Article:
Author: Sally Rooney
Published: April 16, 2019
Where I picked up my book: Book of the Month choice!
Key Words: growing up, Irish life, intricacies of relationships and family
My Rating: 4
Synopsis (via Goodreads):
At school Connell and Marianne pretend not to know each other. He’s popular and well-adjusted, star of the school soccer team while she is lonely, proud, and intensely private. But when Connell comes to pick his mother up from her housekeeping job at Marianne’s house, a strange and indelible connection grows between the two teenagers—one they are determined to conceal.
A year later, they’re both studying at Trinity College in Dublin. Marianne has found her feet in a new social world while Connell hangs at the sidelines, shy and uncertain. Throughout their years in college, Marianne and Connell circle one another, straying toward other people and possibilities but always magnetically, irresistibly drawn back together. Then, as she veers into self-destruction and he begins to search for meaning elsewhere, each must confront how far they are willing to go to save the other.
Sally Rooney brings her brilliant psychological acuity and perfectly spare prose to a story that explores the subtleties of class, the electricity of first love, and the complex entanglements of family and friendship.
First, I will say when I finished this book, I enjoyed it. I didn’t rave or cry when I read the last sentence, but I gave it a solid 3 stars. As soon as I finished the book I thought, ‘huh…I wonder what all the fuss is about. That didn’t blow me out of the water or anything.’ And then I gave it a few days to ruminate and I literally haven’t stopped thinking about it since. I’m still constantly thinking about Marianne and Connell (the main characters) and wondering how they are doing. I’m still reeling about things that went on in the book and wondering why these characters made some choices that they made. I’m still thinking about how class plays a role in my life, and my friends lives, on a daily basis and if we act according to our class. I literally can’t get these characters, or their story, out of my head. Because of all of this-I’m definitely bumping my rating up to a 4. So fair warning…keep this in mind when you read Normal People.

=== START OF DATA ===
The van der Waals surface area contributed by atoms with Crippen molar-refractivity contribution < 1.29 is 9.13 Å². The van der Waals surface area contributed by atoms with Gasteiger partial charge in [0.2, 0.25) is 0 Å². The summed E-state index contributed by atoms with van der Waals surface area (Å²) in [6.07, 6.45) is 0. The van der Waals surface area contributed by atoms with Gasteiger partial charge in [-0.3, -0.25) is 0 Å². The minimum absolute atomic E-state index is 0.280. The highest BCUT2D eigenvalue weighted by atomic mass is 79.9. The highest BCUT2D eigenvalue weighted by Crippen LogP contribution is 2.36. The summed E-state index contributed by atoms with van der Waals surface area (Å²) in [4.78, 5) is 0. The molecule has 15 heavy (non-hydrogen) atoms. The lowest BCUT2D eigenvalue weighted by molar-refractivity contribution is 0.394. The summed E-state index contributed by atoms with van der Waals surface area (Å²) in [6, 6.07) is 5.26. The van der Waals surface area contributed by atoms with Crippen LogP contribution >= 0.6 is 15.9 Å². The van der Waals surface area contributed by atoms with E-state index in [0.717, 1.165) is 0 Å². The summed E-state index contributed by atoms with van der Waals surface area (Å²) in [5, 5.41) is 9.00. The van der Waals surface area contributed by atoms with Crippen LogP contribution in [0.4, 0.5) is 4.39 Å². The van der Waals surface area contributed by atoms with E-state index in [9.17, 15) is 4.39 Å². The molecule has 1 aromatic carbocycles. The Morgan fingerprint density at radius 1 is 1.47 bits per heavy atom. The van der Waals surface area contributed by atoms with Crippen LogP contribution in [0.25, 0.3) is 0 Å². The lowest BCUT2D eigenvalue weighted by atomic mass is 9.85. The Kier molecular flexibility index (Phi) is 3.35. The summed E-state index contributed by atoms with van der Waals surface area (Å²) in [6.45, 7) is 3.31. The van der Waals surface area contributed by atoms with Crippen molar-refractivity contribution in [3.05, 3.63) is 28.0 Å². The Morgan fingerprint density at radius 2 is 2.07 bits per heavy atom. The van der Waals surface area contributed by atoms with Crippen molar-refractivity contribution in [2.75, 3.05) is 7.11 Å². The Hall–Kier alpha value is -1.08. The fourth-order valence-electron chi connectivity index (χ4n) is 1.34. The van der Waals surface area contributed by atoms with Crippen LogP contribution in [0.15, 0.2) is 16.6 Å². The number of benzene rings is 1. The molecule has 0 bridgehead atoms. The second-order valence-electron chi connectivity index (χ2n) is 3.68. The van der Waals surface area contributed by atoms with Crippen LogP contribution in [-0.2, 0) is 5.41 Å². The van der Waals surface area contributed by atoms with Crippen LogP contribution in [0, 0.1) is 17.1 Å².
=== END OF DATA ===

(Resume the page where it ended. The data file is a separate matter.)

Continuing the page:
Second, Sally Rooney’s writing is amazing. This is the first Rooney book that I’ve read, but if they are all as well-thought out, intimate, and descriptive with well constructed characters and plot and scenery-I will read all of the Rooney books that make their way into this world.
Third, I just LOVE how flawed and real the characters in this book are. I’m telling you, they are almost so real to me, that I’m having trouble not worrying about them as I write this review. Both of the main characters are broken, misunderstood, often confused by themselves and the world around them. You will root for them, get angry at them, cry with them, wonder with them, and ultimately…fall in love with them. Again, all of this to say…Rooney’s writing is that good.
Fourth, this book takes all of our lives, all of our questions, all of our insecurities and achievements and puts them into this book. Through these characters, we learn a little bit more about the world around us and ultimately, ourselves. I would highly recommend giving this book a read! It might take you a minute to appreciate it, but once you do…I think you’ll be a better person for having read it.